The term “texturized fibrous material”, as used herein, refers to cellulosic or lignocellulosic material that has been sheared to the extent that its internal fibers are substantially exposed. Generally, at least about 10%, more preferably at least about 25%, 50%, or 70%, of these fibers have a length/diameter (L/D) ratio of at least 5, more preferably at least 10 or 25, or at least 50. An example of texturized fibrous newsprint is shown in FIG. 1. An example of texturized poly-coated paper is shown in FIG. 2.
The term “matrix”, as used herein, refers to the continuous phase of the compositions described herein and can include, for example, thermoplastic resins, thermosetting resins, elastomers, tars, lignins, or asphalts, or mixtures of any of these or other materials. Other components (e.g., contaminants, metal filings) may also be present in the matrix.
The term “thermosetting resin”, as used herein, refers to plastics (e.g., organic polymers) that are cured, set, or hardened into a permanent shape. Curing is an irreversible chemical reaction typically involving molecular cross-linking using heat or irradiation (e.g., UV irradiation). Curing of thermosetting materials can be initiated or completed at, for example, ambient or higher temperatures. The cross-linking that occurs in the curing reaction is brought about by the linking of atoms between or across two linear polymers, resulting in a three-dimensional rigidified chemical structure.
Examples of thermosetting resins include, but are not limited to, silicones, alkyds, diallyl phthalates (allyls), epoxies, melamines, phenolics, certain polyesters, silicones, ureas, polyurethanes, polyolefin-based thermosetting resins such as TELENE™ (BF Goodrich) and METTON™ (Hercules).
The term “elastomer”, as used herein, refers to macromolecular materials that rapidly return to approximate their initial dimensions and shape after deformation and subsequent release.
Examples of elastomers include, but are not limited to, natural rubber, isoprene rubber, styrene-butadiene copolymers, neoprene, nitrile rubber, butyl rubber, ethylene propylene copolymer (i.e., “EPM”) and ethylene propylene diene terpolymer (i.e., “EPDM”), hypalon, acrylic rubber, polysulfide rubber, silicones, urethanes, fluoroelastomers, butadiene, and epichlorohydrin rubber.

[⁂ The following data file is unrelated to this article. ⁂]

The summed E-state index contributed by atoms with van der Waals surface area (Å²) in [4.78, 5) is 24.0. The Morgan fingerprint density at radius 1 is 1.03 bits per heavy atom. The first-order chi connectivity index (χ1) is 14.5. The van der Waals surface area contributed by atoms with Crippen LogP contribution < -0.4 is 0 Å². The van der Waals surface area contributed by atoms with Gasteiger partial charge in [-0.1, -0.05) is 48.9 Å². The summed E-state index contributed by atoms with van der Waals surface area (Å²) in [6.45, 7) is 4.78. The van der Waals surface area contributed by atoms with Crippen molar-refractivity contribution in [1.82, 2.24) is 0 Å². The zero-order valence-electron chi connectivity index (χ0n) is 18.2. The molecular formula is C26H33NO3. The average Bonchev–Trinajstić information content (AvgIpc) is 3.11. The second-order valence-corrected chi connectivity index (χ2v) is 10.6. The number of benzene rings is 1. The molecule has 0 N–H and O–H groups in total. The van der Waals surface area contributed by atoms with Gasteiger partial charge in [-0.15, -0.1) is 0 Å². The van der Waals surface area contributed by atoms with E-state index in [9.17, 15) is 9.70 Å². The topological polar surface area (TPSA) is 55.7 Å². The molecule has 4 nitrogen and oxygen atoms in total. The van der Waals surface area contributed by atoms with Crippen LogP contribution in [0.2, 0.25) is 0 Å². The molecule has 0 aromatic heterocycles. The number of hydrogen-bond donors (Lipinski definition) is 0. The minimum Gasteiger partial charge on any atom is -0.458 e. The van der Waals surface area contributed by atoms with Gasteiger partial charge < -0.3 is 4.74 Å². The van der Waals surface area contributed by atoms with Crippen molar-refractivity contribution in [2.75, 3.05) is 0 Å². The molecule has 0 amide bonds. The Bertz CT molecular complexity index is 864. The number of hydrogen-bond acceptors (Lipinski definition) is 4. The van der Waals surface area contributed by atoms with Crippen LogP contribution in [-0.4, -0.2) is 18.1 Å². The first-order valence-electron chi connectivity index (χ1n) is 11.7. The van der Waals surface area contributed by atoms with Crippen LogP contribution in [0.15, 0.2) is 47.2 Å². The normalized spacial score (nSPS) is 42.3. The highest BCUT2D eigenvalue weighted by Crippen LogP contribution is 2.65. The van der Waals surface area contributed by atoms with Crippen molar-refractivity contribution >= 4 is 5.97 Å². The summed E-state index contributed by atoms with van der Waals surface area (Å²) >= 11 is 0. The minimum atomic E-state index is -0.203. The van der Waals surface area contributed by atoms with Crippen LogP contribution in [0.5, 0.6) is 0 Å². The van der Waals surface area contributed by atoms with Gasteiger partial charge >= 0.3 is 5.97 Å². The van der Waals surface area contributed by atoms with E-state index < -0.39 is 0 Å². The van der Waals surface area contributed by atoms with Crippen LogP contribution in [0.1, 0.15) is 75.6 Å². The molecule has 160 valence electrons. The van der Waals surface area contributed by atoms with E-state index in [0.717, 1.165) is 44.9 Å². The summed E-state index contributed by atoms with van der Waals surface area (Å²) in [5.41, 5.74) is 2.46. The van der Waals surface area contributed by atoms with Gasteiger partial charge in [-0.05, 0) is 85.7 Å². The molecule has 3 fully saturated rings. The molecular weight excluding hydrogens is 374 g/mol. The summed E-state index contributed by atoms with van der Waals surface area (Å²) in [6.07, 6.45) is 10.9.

The term “tar”, as used herein, means a typically thick brown to black liquid mixture of hydrocarbons and their derivatives obtained by distilling wood, peat, coal, shale, or other vegetable or mineral materials. An example is coal tar, which is made by destructive distillation of bituminous coal or crude petroleum (e.g., containing naphthalene, toluene, quinoline, aniline, and cresols).
The term “lignin”, as used herein, refers to an amorphous substance, mixture, or powder isolated from wood, plants, recycled wood or plant products, or as a byproduct of paper making. In nature, lignins, together with cellulose, form the woody cell walls of plants and the cementing material between them. They are typically polymeric and may be distinguished from cellulose by (1) a higher carbon content than cellulose, and (2) the inclusion of propyl-benzene units, methoxyl groups, and/or hydroxyl groups. They are generally not hydrolyzed by acids but may be soluble in hot alkali and bisulfite, and may be readily oxidizable. Lignins can be recovered from the liquor that results from the sulfate or soda process of making cellulosic pulp, or from sulfite liquor. The term lignin thus includes sulfite lignin, or lignin-sulfonates.
The term “asphalt”, as used herein, refers, for example, to an amorphous, solid, or semisolid mixture of hydrocarbons, brownish-black pitch, or bitumen, produced from the higher-boiling point minerals oils by the action of oxygen. Asphalts include both asphaltenes and carbenes. Asphalts are commonly used for paving, roofing, and waterproofing materials.
The new compositions have properties that render them useful for various applications. Compositions that include texturized fibrous material and matrices are, for example, strong, lightweight, and inexpensive.
Other advantages afforded by the texturized fibers include:
(1) Reduced densities of matrix materials such as elastomers and thermosetting resins.
(2) Higher impact resistance due to increased interfacial area between matrix and texturized fiber and increased energy absorbed when texturized fiber delaminates from matrices.
(3) Reduced surface friction.
(4) Higher lubricity surfaces.
(5) Enhanced tolerance for and compatibilization of both the hydrophobic and hydrophilic constituents in the matrices.
(6) Enhanced ability to custom tailor the properties of the composition for specific requirements.
Other features and advantages of the invention will be apparent from the following detailed description, and from the claims.
FIG. 1 is a photograph of a texturized newspaper, magnified fifty times;
FIG. 2 is a photograph of texturized poly-coated paper, magnified fifty times;
FIG. 3 is a photograph of a half-gallon polyboard juice carton;
FIG. 4 is a photograph of shredded half-gallon polyboard juice cartons; and
FIG. 5 is a photograph of texturized fibrous material prepared by shearing the shredded half-gallon polyboard juice cartons of FIG. 4.
The invention is directed to compositions that include texturized cellulosic and/or lignocellulosic materials, combined with many different matrix materials, including organic matrices (e.g., thermosetting resins, elastomers, asphalts, lignins, or tar-like materials).